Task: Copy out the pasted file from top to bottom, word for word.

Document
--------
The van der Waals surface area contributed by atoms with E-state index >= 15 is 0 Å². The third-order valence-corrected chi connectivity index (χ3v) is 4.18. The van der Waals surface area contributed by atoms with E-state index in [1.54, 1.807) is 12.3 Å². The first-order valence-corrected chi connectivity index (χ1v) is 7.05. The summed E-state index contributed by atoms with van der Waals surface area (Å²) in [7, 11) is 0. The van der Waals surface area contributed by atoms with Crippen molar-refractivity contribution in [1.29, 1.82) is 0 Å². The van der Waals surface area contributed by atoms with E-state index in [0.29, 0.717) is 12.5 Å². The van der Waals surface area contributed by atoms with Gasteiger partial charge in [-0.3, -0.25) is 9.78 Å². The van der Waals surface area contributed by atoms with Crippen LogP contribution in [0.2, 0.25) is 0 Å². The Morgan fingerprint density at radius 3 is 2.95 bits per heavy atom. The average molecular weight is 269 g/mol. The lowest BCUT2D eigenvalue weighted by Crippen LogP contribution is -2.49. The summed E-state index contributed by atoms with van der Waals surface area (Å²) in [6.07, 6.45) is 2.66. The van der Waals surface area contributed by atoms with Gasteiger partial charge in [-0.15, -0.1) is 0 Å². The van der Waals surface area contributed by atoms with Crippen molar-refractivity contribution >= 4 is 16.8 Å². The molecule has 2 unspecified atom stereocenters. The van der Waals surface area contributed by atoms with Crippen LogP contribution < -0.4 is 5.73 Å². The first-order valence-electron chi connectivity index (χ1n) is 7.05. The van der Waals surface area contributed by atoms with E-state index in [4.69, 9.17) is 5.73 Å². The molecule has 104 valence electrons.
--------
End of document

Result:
The van der Waals surface area contributed by atoms with E-state index >= 15 is 0 Å². The third-order valence-corrected chi connectivity index (χ3v) is 4.18. The van der Waals surface area contributed by atoms with E-state index in [1.54, 1.807) is 12.3 Å². The first-order valence-corrected chi connectivity index (χ1v) is 7.05. The summed E-state index contributed by atoms with van der Waals surface area (Å²) in [7, 11) is 0. The van der Waals surface area contributed by atoms with Crippen molar-refractivity contribution in [1.29, 1.82) is 0 Å². The van der Waals surface area contributed by atoms with E-state index in [0.29, 0.717) is 12.5 Å². The van der Waals surface area contributed by atoms with Gasteiger partial charge in [-0.3, -0.25) is 9.78 Å². The van der Waals surface area contributed by atoms with Crippen LogP contribution in [0.2, 0.25) is 0 Å². The Morgan fingerprint density at radius 3 is 2.95 bits per heavy atom. The average molecular weight is 269 g/mol. The lowest BCUT2D eigenvalue weighted by Crippen LogP contribution is -2.49. The summed E-state index contributed by atoms with van der Waals surface area (Å²) in [6.07, 6.45) is 2.66. The van der Waals surface area contributed by atoms with Gasteiger partial charge in [-0.15, -0.1) is 0 Å². The van der Waals surface area contributed by atoms with Crippen molar-refractivity contribution >= 4 is 16.8 Å². The molecule has 2 unspecified atom stereocenters. The van der Waals surface area contributed by atoms with Crippen LogP contribution < -0.4 is 5.73 Å². The first-order valence-electron chi connectivity index (χ1n) is 7.05. The van der Waals surface area contributed by atoms with E-state index in [4.69, 9.17) is 5.73 Å². The molecule has 104 valence electrons.